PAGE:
In fact, butterflies do not fly by flapping their wings

Swedish scientists believe they have successfully solved the mystery of the flight of butterflies. In a report published in the journal of the Royal Society Interface, Dr Per Henningsson and his colleagues analyze this subject which has baffled experts for ages.

Scientists have long wondered how some butterflies can fly with their large but inefficient wings. Now, thanks to a study led by Dr Per Henningsson of Lund University in Sweden, it is known that these extraordinary insects have developed an effective way to flap their wings to generate thrust. It turns out that this ability allows them to escape certain dangers. Butterflies therefore have their own techniques to escape predators. While some species have developed wings that are efficient enough to fly faster, others (notably moths) have a somewhat peculiar method of survival: producing a toxicity that gives them bad taste.

In fact, butterflies do not fly by flapping their wings

Pixabay credits

But what about species that are not able to fly quickly?

Ineffective wings

Slow butterflies have the peculiarity of having wings that are largely large compared to their body. These therefore prove to be less effective for theft. As the BBC reports , in the 1970s scientists had already put forward a theory that having large wings gave the insect the ability to take off faster compared to other species. Unfortunately, the publication only mentioned this hypothesis. Scientists did not take their study any further.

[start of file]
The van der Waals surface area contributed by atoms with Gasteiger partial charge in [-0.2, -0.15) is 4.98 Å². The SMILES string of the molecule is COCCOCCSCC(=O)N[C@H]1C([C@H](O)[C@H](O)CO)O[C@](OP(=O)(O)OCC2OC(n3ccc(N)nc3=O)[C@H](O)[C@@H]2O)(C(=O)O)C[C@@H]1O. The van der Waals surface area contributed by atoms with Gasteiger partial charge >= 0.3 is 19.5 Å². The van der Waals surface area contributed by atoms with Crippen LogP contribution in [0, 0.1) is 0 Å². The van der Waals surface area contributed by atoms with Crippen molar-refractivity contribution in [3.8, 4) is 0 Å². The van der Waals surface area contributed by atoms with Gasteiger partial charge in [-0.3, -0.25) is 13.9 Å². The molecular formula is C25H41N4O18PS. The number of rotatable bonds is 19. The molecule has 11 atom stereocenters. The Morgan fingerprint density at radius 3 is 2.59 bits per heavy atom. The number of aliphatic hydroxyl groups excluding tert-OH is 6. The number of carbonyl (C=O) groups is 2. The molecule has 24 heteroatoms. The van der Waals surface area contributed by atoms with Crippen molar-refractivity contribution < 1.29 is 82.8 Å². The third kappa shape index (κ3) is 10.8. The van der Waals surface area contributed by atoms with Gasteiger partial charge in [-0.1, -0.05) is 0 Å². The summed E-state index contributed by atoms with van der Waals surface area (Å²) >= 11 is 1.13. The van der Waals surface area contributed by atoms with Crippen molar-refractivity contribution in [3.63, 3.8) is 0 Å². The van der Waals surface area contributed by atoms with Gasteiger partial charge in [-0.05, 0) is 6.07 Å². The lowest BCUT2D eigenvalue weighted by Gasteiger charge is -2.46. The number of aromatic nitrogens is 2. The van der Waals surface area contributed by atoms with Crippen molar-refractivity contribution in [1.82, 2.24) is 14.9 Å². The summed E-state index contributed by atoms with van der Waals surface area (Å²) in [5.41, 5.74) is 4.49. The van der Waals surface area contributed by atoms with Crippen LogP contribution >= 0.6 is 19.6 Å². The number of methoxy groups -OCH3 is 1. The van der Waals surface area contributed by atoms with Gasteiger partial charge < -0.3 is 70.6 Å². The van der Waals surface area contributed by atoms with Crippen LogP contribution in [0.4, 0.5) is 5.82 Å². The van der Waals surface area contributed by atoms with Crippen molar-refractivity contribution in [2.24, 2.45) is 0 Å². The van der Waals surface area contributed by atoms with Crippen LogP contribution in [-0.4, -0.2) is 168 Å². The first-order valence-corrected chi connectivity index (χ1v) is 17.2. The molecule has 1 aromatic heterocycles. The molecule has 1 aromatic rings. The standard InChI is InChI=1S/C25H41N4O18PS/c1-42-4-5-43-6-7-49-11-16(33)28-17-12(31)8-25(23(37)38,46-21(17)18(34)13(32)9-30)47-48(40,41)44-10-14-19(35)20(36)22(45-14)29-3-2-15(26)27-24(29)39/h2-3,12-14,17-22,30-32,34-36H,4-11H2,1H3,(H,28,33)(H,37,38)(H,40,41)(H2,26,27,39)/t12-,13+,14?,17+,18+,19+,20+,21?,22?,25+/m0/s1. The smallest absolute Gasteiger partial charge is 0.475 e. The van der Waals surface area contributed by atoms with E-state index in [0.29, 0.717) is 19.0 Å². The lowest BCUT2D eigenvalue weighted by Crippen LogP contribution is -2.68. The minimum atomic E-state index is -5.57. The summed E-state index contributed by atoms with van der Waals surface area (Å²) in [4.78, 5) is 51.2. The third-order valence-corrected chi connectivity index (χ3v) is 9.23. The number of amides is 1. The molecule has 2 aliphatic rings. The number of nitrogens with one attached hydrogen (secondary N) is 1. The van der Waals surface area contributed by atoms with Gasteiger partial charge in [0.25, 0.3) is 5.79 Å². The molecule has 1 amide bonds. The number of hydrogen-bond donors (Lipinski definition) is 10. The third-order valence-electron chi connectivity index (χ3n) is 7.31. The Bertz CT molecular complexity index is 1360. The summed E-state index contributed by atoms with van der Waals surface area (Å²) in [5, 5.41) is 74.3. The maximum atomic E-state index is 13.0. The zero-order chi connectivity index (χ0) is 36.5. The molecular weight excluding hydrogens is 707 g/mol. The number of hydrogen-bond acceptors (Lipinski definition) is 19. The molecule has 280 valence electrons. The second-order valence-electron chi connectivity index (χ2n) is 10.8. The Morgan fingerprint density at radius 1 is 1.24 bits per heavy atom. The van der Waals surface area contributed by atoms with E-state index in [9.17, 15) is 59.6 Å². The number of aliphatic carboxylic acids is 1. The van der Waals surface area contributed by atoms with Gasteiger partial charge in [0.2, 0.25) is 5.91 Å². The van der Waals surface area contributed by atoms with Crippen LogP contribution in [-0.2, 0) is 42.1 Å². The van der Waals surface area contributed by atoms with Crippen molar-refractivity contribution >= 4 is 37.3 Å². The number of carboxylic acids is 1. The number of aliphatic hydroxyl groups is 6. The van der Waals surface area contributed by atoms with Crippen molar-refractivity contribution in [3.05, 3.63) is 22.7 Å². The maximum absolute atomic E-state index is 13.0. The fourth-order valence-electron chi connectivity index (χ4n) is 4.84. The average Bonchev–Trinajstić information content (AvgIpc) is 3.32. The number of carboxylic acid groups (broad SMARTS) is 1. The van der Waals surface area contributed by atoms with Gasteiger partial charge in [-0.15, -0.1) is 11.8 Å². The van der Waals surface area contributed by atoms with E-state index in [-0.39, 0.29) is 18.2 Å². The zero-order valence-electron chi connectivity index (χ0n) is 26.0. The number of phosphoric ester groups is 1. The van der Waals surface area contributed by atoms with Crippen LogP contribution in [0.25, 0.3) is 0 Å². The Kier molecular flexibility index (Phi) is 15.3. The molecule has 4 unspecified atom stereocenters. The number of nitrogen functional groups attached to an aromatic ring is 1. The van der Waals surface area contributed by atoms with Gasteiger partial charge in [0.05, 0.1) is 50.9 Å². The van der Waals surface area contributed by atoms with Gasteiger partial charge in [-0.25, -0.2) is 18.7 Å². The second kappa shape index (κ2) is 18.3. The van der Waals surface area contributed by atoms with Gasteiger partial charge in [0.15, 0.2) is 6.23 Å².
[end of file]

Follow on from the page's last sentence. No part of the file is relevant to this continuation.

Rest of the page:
Today, thanks to the Swedish team led by Dr Per Henningsson, much more is known about this peculiarity of slow butterflies. To study the way the animal flies, the team used a wind tunnel and high speed cameras. “The wings behave in a pretty interesting way , Henningsson told the BBC. “The leading edge and the trailing edge meet in front of the central part, thus forming a pocket shape. "

Mechanical wings

“We think that this kind of behavior improves the snap because it forms an air pocket between the wings which, when they sag, makes the thrust even stronger and more efficient,” he said. added. Note that the scientists also built two mechanical wings to verify their hypothesis. One was rigid, while the other was flexible.

After their experiments, they discovered that the flexibility of the wings played an important role as it increased the force generated by the snap. As for the interest of such a study, it relates to the possibility for designers to design flying devices imitating the concept.

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